He never placed in the top 10 during his debut on the Tournament Trail, but only twice was he out of the top 40. Respectable showings in each of the tournaments rewarded the young bass guide with a trip to Texoma, and a chance to put his deep-water Wharton bassin’ savvy to work.

Wharton says his main attribute is his awareness of things happening around him.

“The most common mistake novice fishermen make is failing to be observant,” he explains. “You have to look for bass moving in the shallows, or for frightened baitfish. A heron sitting in one area, or gulls diving into the water – all are indications of feeding bass that can be caught, whether you’re a pro or a beginner.”

To find likely hideouts for feeding fish, Wharton studies topographical maps the way he used to cram for college exams. “Get as much information about the lake as you can before you go fishing on it.

“Look for areas that are similar in depth and cover on which you’ve caught fish before, under the same seasonal and weather and water conditions. Creek channels, or flats close to creek channels are usually good places to begin,” he says.

Once he’s on the water, Wharton is methodical in establishing a fish-producing pattern.

“I fish until that first one is in the boat, then take a mental note of the water color, type of structure, lure, presentation and depth,” he says. “If I can find other places with a similar situation, and fish are there, then I’ll consider that a workable pattern. I think you have to repeat these steps to develop at least three patterns to combat lake level changes, weather changes and fishing pressure, if you’re going to be successful in national tournaments.”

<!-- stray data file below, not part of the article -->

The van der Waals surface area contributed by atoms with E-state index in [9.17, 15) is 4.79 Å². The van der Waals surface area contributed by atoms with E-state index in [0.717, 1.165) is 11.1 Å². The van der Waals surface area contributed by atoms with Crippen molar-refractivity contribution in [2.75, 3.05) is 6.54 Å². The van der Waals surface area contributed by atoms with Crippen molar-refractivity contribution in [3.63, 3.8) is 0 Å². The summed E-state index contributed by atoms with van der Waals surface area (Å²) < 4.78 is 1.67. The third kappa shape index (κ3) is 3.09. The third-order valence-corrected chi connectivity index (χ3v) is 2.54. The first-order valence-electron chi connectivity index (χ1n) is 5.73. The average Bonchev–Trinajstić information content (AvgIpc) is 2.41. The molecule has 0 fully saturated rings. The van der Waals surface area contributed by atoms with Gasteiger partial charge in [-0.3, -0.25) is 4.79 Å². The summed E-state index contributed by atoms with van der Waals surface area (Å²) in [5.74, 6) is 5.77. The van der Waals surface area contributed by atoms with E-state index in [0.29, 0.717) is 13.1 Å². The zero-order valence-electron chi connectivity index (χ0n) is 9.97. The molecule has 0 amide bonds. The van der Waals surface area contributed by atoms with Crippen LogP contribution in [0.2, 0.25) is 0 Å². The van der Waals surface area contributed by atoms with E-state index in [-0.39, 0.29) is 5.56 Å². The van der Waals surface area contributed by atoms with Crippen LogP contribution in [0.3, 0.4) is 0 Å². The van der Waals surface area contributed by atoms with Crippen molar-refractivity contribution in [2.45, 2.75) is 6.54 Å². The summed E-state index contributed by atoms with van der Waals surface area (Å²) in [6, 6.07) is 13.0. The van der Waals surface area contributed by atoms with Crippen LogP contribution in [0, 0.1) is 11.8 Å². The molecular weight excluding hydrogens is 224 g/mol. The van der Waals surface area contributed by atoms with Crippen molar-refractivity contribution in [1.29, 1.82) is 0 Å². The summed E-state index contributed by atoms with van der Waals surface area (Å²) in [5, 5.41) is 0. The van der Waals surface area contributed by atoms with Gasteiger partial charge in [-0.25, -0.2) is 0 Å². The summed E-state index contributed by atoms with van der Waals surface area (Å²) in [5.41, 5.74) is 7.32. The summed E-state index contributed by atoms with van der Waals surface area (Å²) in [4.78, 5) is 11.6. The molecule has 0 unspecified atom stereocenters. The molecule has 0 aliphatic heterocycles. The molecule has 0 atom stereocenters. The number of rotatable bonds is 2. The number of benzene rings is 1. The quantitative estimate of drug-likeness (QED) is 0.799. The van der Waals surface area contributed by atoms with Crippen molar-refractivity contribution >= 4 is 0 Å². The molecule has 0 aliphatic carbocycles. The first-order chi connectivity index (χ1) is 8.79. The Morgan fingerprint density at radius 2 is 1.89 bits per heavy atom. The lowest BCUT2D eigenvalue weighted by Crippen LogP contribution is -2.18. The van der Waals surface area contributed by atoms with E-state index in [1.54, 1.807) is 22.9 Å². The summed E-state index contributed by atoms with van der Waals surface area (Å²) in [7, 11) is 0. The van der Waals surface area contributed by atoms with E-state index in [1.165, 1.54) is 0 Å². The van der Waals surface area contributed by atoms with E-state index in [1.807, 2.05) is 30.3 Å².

David Wharton is the biggest thing to happen to Broaddus, Texas, since the ’77 high school basketball team. Or, perhaps even further back than that, since Marvin Baker, another top Sam Rayburn guide, who almost won the world finals back in 1975.

But now, Wharton faces the big test of his fledgling professional career, the BASS Masters Classic® in which any one of the 25 contenders could win – and ONLY ONE will.


PAUL CHAMBLEE, Raleigh, North Carolina

Age: 45

Born: January 5, 1934.

Height: 6-0

Weight: 175.

Family: Wife (Norma), three children.

AOY Ranking: 23rd

BASS Club Member: Wake County Bassmasters.

Occupation: Independent insurance agent.

Largest Bass: 12-4 (Feb. 1975, St. Johns River FL on Peck’s Silver Doctor).

Paul Chamblee ranked twenty-third in the 1979 AOY Race.

Bass Fishing Frequency: Weekends in spring and summer.

Favorite Lures (in order): Worms, spinnerbaits ‘ crank baits, spoons and grubs.

Sponsor(s): Skeeter boats, Daiwa reels Lowrance Electronics, Mercury Outboards, Roadmaster Trailers.

Success Along B.A.S.S. Tournament Trail: This will be Chamblee’s sixth consecutive Classic. He was third in the 1975 Classic, and third in the 1977 BASS Champs Tournament. His best showing in 1979 was sixth in the Arkansas Invitational on Millwood Reservoir.

Winnings In 1979: $2,740.90

How To Find Bass On A Strange Lake: “Get the best topo map available, and spend most of your first day riding over the lake, making notes on the map of the different types of cover. Then, fish some of each type of cover, until you find which is holding fish. After that, you can refer to your map to find similar cover in other spots.”

A Little About Paul Chamblee

If Lloyd’s of London were in the business of insuring anglers’ chances of getting into the BASS Masters Classic®, Paul Chamblee would be a “preferred risk.”

The 45-year-old Raleigh, North Carolina, independent insurance agent has been fishing the professional B.A.S.S. circuit for six consecutive years – and he’s not missed a single Classic.

Six-for-six. Not a bad record for a confessed weekend angler who stows away his bass fishing “sticks” come fall, and heads for the woods and fields in pursuit of land-locked quarry.